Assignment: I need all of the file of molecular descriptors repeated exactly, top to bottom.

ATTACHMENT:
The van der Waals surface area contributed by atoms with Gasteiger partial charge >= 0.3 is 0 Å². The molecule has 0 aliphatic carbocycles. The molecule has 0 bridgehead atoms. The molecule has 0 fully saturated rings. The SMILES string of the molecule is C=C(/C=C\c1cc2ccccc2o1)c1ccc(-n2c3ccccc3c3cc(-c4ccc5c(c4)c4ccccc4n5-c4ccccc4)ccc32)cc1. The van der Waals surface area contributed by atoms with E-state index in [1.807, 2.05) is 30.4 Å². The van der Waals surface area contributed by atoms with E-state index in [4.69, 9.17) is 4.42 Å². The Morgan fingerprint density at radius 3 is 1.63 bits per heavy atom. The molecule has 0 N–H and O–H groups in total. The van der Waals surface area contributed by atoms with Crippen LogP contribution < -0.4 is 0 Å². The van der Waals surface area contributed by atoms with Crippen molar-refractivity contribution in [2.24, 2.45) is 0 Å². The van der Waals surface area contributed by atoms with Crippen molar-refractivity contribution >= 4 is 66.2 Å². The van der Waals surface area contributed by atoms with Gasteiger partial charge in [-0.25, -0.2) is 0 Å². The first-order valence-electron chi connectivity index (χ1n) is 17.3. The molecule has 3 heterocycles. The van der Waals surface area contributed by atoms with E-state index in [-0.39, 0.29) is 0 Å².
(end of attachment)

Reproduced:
The van der Waals surface area contributed by atoms with Gasteiger partial charge >= 0.3 is 0 Å². The molecule has 0 aliphatic carbocycles. The molecule has 0 bridgehead atoms. The molecule has 0 fully saturated rings. The SMILES string of the molecule is C=C(/C=C\c1cc2ccccc2o1)c1ccc(-n2c3ccccc3c3cc(-c4ccc5c(c4)c4ccccc4n5-c4ccccc4)ccc32)cc1. The van der Waals surface area contributed by atoms with E-state index in [1.807, 2.05) is 30.4 Å². The van der Waals surface area contributed by atoms with E-state index in [4.69, 9.17) is 4.42 Å². The Morgan fingerprint density at radius 3 is 1.63 bits per heavy atom. The molecule has 0 N–H and O–H groups in total. The van der Waals surface area contributed by atoms with Crippen LogP contribution < -0.4 is 0 Å². The van der Waals surface area contributed by atoms with Crippen molar-refractivity contribution in [2.24, 2.45) is 0 Å². The van der Waals surface area contributed by atoms with Crippen molar-refractivity contribution >= 4 is 66.2 Å². The van der Waals surface area contributed by atoms with Gasteiger partial charge in [-0.25, -0.2) is 0 Å². The first-order valence-electron chi connectivity index (χ1n) is 17.3. The molecule has 3 heterocycles. The van der Waals surface area contributed by atoms with E-state index in [-0.39, 0.29) is 0 Å².